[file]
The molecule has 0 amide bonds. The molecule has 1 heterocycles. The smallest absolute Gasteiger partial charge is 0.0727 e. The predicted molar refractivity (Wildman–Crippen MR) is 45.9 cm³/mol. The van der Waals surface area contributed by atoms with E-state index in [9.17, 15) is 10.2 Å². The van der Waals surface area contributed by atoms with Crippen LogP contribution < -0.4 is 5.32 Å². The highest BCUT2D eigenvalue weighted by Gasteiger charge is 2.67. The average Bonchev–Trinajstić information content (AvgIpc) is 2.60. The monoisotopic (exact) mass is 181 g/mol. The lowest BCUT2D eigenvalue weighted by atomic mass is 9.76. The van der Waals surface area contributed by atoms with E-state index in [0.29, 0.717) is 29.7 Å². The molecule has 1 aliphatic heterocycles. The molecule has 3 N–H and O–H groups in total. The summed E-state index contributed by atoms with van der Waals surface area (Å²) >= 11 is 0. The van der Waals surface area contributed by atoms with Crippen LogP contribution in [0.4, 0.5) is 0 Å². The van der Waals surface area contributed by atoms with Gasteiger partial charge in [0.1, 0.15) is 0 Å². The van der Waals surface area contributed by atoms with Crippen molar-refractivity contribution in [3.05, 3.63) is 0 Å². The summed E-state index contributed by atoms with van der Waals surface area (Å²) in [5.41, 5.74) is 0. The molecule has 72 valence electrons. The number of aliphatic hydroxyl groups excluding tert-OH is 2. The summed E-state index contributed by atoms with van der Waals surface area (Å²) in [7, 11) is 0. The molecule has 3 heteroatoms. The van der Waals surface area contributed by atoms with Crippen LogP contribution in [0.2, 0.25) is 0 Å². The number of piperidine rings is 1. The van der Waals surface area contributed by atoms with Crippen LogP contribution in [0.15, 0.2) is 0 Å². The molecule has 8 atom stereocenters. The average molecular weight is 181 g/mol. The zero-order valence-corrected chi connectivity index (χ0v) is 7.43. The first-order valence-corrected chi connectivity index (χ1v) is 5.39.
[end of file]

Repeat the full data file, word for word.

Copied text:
The molecule has 0 amide bonds. The molecule has 1 heterocycles. The smallest absolute Gasteiger partial charge is 0.0727 e. The predicted molar refractivity (Wildman–Crippen MR) is 45.9 cm³/mol. The van der Waals surface area contributed by atoms with E-state index in [9.17, 15) is 10.2 Å². The van der Waals surface area contributed by atoms with Crippen LogP contribution < -0.4 is 5.32 Å². The highest BCUT2D eigenvalue weighted by Gasteiger charge is 2.67. The average Bonchev–Trinajstić information content (AvgIpc) is 2.60. The monoisotopic (exact) mass is 181 g/mol. The lowest BCUT2D eigenvalue weighted by atomic mass is 9.76. The van der Waals surface area contributed by atoms with E-state index in [0.29, 0.717) is 29.7 Å². The molecule has 1 aliphatic heterocycles. The molecule has 3 N–H and O–H groups in total. The summed E-state index contributed by atoms with van der Waals surface area (Å²) >= 11 is 0. The van der Waals surface area contributed by atoms with Crippen LogP contribution in [0.4, 0.5) is 0 Å². The van der Waals surface area contributed by atoms with Gasteiger partial charge in [0.1, 0.15) is 0 Å². The van der Waals surface area contributed by atoms with Crippen molar-refractivity contribution in [3.05, 3.63) is 0 Å². The summed E-state index contributed by atoms with van der Waals surface area (Å²) in [5.41, 5.74) is 0. The molecule has 72 valence electrons. The number of aliphatic hydroxyl groups excluding tert-OH is 2. The summed E-state index contributed by atoms with van der Waals surface area (Å²) in [7, 11) is 0. The molecule has 3 heteroatoms. The van der Waals surface area contributed by atoms with Crippen LogP contribution in [0.2, 0.25) is 0 Å². The number of piperidine rings is 1. The van der Waals surface area contributed by atoms with Crippen LogP contribution in [0.15, 0.2) is 0 Å². The molecule has 8 atom stereocenters. The average molecular weight is 181 g/mol. The zero-order valence-corrected chi connectivity index (χ0v) is 7.43. The first-order valence-corrected chi connectivity index (χ1v) is 5.39.